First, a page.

WOMEN YOU SHOULD KNOW IN WYOMING: Cheyenne Realtor Earns Elite Seller Certification
Mariah Jeffery uses competitive mindset, engineering expertise to help clients find investment properties
- Published In: Other News & Features
- Last Updated: Jan 18, 2023
By Elizabeth Sampson
Special to the Wyoming Truth
This story has been updated to reflect the accurate spelling of Ronna Boril’s name.
Mariah Jeffery has escaped from Alcatraz two times, so it is clear she is no stranger to challenges.
Her “escapes” were part of an annual triathlon held in San Francisco that requires athletes to swim a mile and a half from Alcatraz Island through freezing, shark-infested waters, bike 18 miles up and down San Francisco’s famously hilly terrain and finish with an eight-mile run. Jeffery has participated in four of the six World Marathon Majors and is training for her fifth and sixth to take place in London and Chicago later this year.
When it comes to her career, Jeffery brings the same determination. She recently became the first woman in Wyoming in 40 years to achieve real estate’s Certified Commercial Investment Member (CCIM) designation and is now one of only 12 in the state.
“Anything worthwhile is not easy,” Jeffery told the Wyoming Truth. “You have to be prepared to stick it out and put in the work. You have to be comfortable with being uncomfortable.”
Her mantra lines up with Wyoming’s first female CCIM designee, Casper’s Ronna Boril, who earned her designation in 1983.
“Work hard—talk to people,” Boril said about what it takes to put the CCIM to good use.
Jeffery sought the CCIM designation because she knew she could turn her expertise buying commercial real estate into a positive experience for other investors. She also knew the designation would reassure investors that she had the knowledge to navigate large commercial deals.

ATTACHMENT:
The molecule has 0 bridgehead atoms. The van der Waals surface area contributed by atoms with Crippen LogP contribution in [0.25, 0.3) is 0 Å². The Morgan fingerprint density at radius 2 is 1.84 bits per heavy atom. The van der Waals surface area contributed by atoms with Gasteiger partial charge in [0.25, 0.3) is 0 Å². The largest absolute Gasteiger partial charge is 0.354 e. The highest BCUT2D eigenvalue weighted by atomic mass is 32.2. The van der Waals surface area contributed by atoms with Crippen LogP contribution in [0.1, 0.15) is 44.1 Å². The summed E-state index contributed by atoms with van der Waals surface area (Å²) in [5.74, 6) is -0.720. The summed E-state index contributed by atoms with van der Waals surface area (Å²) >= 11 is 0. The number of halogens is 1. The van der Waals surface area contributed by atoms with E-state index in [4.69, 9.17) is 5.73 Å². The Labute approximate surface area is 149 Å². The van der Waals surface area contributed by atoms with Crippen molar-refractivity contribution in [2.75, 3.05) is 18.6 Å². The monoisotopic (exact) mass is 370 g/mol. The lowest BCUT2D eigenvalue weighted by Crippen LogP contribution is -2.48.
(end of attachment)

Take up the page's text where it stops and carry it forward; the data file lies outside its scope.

To earn the CCIM designation, Jeffery completed coursework in financial and market analysis and passed a six-hour test in October. She also submitted a portfolio that showcased $10 million in successful commercial real estate transactions.
“It’s the highest designation you can receive as a commercial real estate agent in the United States,” said Gunner Malm, managing broker of Cheyenne’s Coldwell Banker The Property Exchange where Jeffery works. “It takes a lot of work to obtain. It’s an awesome testament to her hard work, dedication and intellect.”
Investing in herself
Jeffery, 42, finished the CCIM coursework in three months, but she has been getting hands-on investment experience since she bought her first property at 19. As a student at the University of Central Florida, she felt like she was throwing away money on rent, so in 1999, she asked her parents to cosign on a $62,500 loan for a three-bedroom condo.
Jeffery lived with roommates whose rent paid the mortgage. After she graduated, she sold the condo in 2005 for almost $100,000.
“Seeing how well that worked out was the thing that started all the real estate,” she said. “I was hooked and wanted to buy more.”